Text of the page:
letter to Heinrich Zaggler, December 6, 1917
Even in literature and art, no man who bothers about originality will ever be original: whereas if you simply try to tell the truth (without caring twopence how often it has been told before) you will, nine times out of ten, become original without ever having noticed it.
People who call themselves supporters of Israel are actually supporters of its moral degeneration and ultimate destruction.
In this great big universe, we have all those stars. Who cares? Well, somebody cares. Somebody cares about you a lot. As long as we care about each other, that’s where we go from here.
The U.S. is, of course, concerned over Iranian power. That is one reason why the U.S. turned to active support for Iraq in the late stages of the Iraq-Iran war, with a decisive effect on the outcome, and why Washington continued its active courtship of Saddam Hussein until he interfered with U.S. plans for the region in August 1990. U.S. concerns over Iranian power were also reflected in the decision to support Saddam’s murderous assault against the Shiite population of southern Iraq in March 1991, immediately after the fighting stopped. A narrow reason was fear that Iran, a Shiite state, might exert influence over Iraqi Shiites. A more general reason was the threat to “stability” that a successful popular revolution might pose: to translate into English, the threat that it might inspire democratizing tendencies that would undermine the array of dictatorships that the U.S. relies on to control the people of the region.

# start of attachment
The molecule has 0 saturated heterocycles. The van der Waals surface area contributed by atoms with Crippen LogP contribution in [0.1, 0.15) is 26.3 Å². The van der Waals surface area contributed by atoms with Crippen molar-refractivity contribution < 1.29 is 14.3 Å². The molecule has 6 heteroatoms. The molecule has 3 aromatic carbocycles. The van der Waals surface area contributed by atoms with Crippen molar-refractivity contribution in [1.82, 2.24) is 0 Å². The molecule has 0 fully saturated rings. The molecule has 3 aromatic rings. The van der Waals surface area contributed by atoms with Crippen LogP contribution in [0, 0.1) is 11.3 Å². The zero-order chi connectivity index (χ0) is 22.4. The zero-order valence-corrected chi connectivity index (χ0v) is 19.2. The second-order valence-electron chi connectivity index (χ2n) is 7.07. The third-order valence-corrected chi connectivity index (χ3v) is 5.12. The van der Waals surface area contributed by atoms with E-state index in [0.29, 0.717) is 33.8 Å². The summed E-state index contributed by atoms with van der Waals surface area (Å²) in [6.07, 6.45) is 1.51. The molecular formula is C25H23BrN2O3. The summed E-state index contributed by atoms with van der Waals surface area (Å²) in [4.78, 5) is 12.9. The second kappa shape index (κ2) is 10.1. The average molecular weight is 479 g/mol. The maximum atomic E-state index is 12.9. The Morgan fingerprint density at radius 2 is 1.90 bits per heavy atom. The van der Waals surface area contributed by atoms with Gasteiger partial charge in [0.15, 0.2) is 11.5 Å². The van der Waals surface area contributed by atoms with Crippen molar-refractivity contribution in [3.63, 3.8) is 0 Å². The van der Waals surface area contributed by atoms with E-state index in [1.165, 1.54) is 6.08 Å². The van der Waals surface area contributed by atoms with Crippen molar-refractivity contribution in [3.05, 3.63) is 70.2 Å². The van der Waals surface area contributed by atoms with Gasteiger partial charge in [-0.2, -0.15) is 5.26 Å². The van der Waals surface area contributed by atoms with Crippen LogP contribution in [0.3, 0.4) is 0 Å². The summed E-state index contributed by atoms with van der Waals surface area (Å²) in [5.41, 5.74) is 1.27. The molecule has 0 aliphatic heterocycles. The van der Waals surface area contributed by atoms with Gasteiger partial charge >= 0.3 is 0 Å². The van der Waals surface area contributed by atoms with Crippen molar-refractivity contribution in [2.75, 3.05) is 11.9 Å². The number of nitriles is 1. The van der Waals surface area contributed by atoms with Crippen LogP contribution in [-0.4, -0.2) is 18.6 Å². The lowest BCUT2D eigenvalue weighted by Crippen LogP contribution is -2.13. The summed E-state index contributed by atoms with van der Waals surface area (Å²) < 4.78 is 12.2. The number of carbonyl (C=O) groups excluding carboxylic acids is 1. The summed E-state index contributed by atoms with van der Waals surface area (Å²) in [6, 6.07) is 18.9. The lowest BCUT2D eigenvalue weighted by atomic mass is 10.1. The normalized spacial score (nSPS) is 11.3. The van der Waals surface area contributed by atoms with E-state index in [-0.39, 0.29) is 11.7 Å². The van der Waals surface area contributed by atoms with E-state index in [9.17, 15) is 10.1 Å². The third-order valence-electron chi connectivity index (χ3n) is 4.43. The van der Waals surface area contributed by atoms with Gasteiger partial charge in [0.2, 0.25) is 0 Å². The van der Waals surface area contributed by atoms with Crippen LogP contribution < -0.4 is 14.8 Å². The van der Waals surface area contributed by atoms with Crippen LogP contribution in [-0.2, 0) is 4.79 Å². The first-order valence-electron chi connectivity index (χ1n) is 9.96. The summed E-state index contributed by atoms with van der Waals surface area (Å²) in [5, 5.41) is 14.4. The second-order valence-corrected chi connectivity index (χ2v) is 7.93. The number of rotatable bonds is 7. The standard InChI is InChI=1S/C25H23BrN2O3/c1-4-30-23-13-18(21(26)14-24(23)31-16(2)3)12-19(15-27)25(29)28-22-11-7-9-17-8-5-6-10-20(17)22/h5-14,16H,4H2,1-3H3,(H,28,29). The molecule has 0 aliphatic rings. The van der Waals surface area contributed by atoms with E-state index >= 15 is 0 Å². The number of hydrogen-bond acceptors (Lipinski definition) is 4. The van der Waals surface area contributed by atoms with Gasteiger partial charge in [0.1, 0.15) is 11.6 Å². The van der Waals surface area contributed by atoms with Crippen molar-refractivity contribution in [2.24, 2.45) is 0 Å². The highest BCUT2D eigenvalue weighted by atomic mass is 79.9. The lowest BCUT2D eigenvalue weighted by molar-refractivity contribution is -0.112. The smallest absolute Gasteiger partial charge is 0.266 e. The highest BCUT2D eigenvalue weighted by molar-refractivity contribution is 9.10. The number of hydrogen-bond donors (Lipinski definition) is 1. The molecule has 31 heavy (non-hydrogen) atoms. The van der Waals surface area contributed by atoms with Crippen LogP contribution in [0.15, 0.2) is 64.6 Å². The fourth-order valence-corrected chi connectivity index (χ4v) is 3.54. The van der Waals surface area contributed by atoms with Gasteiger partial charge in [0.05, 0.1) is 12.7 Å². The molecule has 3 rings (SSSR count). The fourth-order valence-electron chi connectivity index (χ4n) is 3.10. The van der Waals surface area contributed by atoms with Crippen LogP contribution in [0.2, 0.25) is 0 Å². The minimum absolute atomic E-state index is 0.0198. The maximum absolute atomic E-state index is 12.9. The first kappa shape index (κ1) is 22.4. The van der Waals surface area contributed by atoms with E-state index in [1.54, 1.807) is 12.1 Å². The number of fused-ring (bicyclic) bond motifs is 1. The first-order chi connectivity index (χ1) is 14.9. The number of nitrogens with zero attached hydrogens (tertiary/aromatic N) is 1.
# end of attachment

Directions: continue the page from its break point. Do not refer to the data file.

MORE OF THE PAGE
Recall that Washington’s support for its former friend was more than tacit; the U.S. military command even denied rebelling Iraqi officers access to captured Iraqi equipment as the slaughter of the Shiite population proceeded under Stormin’ Norman’s steely gaze.
I know women sometimes start believing they’re not meant to do something, especially when there are cultural or family restrictions where they live, so they put that limitation on themselves. Even if the opportunity comes, they don’t see it, they’ve forgotten about it. So it’s important not to forget, to always be prepared.
I say to you this morning, that if you have never found something so dear and so precious to you that you aren't willing to die for it then you aren't fit to live.
Destroying the privacy of several billion people is not an adequate price to pay for capturing a dozen or even a hundred bad guys.

Sure it did get them some. So would carpet-bombing New York City. Success alone is a worthless measure without taking cost into account.